Subsequently, district administration served notices to the residents of Nasla Tower earlier in October, directing them to vacate the 15-storey building by Oct 27 or face coercive action by relevant authorities. By Oct 28, almost all families had vacated their respective apartments.

The city administration had then sought directions of the apex court to finalise the demolition of Nasla Tower as one firm sought Rs220 million for razing the high-rise via controlled implosion while the other offered free-of-cost service via mechanical means.

The tower's demolition finally began on Nov 24 when the apex court chastised the Karachi commissioner over his failure to raze the tower, following which work to tear the building down started in earnest.

A case was registered against the building's owners and other relevant official late in December last year on SC directives.

The FIR

Station House Officer Muhammad Khushnud Javed had registered the FIR at Ferozeabad police station under sections 34 (common intention), 161 (public servant taking gratification other than legal remuneration in respect to an official act), 167 (public servant framing an incorrect document with intent to cause injury), 218 (public servant framing incorrect record or writing with intent to save person from punishment or property from forfeiture), 408 (criminal breach of trust by clerk or servant), 409 (criminal breach of trust by public servant, or by banker, merchant or agent), 420 (cheating and dishonestly inducing delivery of property) and 447 (criminal trespass) of the Pakistan Penal Code.

The FIR, a copy of which is available with Dawn.com, said the city commissioner was ordered to submit a report to the court after an investigation from various departments related to the tower.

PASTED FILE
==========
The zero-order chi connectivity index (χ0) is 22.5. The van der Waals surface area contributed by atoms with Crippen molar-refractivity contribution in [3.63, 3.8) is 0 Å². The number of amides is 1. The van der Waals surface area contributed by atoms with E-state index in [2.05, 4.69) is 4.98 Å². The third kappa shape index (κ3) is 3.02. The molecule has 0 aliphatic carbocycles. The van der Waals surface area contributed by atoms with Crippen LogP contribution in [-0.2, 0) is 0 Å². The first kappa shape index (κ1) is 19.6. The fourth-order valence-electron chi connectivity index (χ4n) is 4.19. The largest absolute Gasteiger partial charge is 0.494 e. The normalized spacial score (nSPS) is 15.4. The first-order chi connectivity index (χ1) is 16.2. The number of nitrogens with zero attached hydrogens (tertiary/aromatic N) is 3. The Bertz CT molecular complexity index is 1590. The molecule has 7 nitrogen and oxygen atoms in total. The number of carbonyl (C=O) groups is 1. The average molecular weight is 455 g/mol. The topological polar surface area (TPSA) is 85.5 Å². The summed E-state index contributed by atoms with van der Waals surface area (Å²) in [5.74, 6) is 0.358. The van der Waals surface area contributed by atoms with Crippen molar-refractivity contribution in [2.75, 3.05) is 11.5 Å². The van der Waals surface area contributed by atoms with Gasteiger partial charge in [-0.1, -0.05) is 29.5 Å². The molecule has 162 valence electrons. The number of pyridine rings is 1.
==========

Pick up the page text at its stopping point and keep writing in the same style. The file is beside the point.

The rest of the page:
"[When] the Karachi commissioner got the aforementioned plots investigated from all the departments, it was found that the aforementioned plot [for Nasla Tower] is 780 square yards in the SMCHS (Sindh Muslim Cooperative Housing Society) papers," the FIR said.

It added that the society had allotted 780 square yards to the owner/builder, Abdul Qadir, who — in collusion with his construction partners and officials from SMCHS, SBCA, Master Plan Department (MPD) and other departments — had erected Nasla Tower on 1,121 square yards — illegally building on 341 square yards of a service road — and sold flats and shops to people.

It said the apex court had ordered the DIG East to register a case against all individuals involved in the irregularities of Nasla Tower including allotment, construction and mapping. The FIR added that it was already proven from the investigation of records that the building was constructed with "mala fide intent and collusion of related departments".

As a result and because of the court order, the FIR said a case was being registered against Abdul Qadir, his accomplice builders, the SBCA chairman and secretary who allotted the land, SMCHS officials, MPD director and deputy director, their officials as well as those of other departments involved in the scheme.